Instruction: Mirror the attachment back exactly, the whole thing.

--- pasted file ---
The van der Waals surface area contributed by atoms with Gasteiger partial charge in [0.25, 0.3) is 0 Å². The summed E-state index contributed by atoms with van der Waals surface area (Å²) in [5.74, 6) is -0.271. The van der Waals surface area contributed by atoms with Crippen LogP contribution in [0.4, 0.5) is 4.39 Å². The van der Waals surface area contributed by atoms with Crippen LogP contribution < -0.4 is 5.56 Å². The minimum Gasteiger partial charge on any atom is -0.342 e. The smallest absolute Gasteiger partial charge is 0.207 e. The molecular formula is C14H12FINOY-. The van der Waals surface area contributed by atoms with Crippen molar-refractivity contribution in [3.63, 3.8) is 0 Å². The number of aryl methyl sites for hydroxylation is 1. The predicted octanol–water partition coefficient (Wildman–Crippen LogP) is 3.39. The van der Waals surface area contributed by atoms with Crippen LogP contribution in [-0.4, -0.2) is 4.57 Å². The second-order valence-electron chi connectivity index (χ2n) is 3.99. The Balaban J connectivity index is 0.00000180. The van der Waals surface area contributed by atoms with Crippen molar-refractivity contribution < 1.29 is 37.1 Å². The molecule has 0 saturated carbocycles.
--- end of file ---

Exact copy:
The van der Waals surface area contributed by atoms with Gasteiger partial charge in [0.25, 0.3) is 0 Å². The summed E-state index contributed by atoms with van der Waals surface area (Å²) in [5.74, 6) is -0.271. The van der Waals surface area contributed by atoms with Crippen LogP contribution in [0.4, 0.5) is 4.39 Å². The van der Waals surface area contributed by atoms with Crippen LogP contribution < -0.4 is 5.56 Å². The minimum Gasteiger partial charge on any atom is -0.342 e. The smallest absolute Gasteiger partial charge is 0.207 e. The molecular formula is C14H12FINOY-. The van der Waals surface area contributed by atoms with Crippen molar-refractivity contribution in [3.63, 3.8) is 0 Å². The number of aryl methyl sites for hydroxylation is 1. The predicted octanol–water partition coefficient (Wildman–Crippen LogP) is 3.39. The van der Waals surface area contributed by atoms with Crippen LogP contribution in [-0.4, -0.2) is 4.57 Å². The second-order valence-electron chi connectivity index (χ2n) is 3.99. The Balaban J connectivity index is 0.00000180. The van der Waals surface area contributed by atoms with Crippen molar-refractivity contribution < 1.29 is 37.1 Å². The molecule has 0 saturated carbocycles.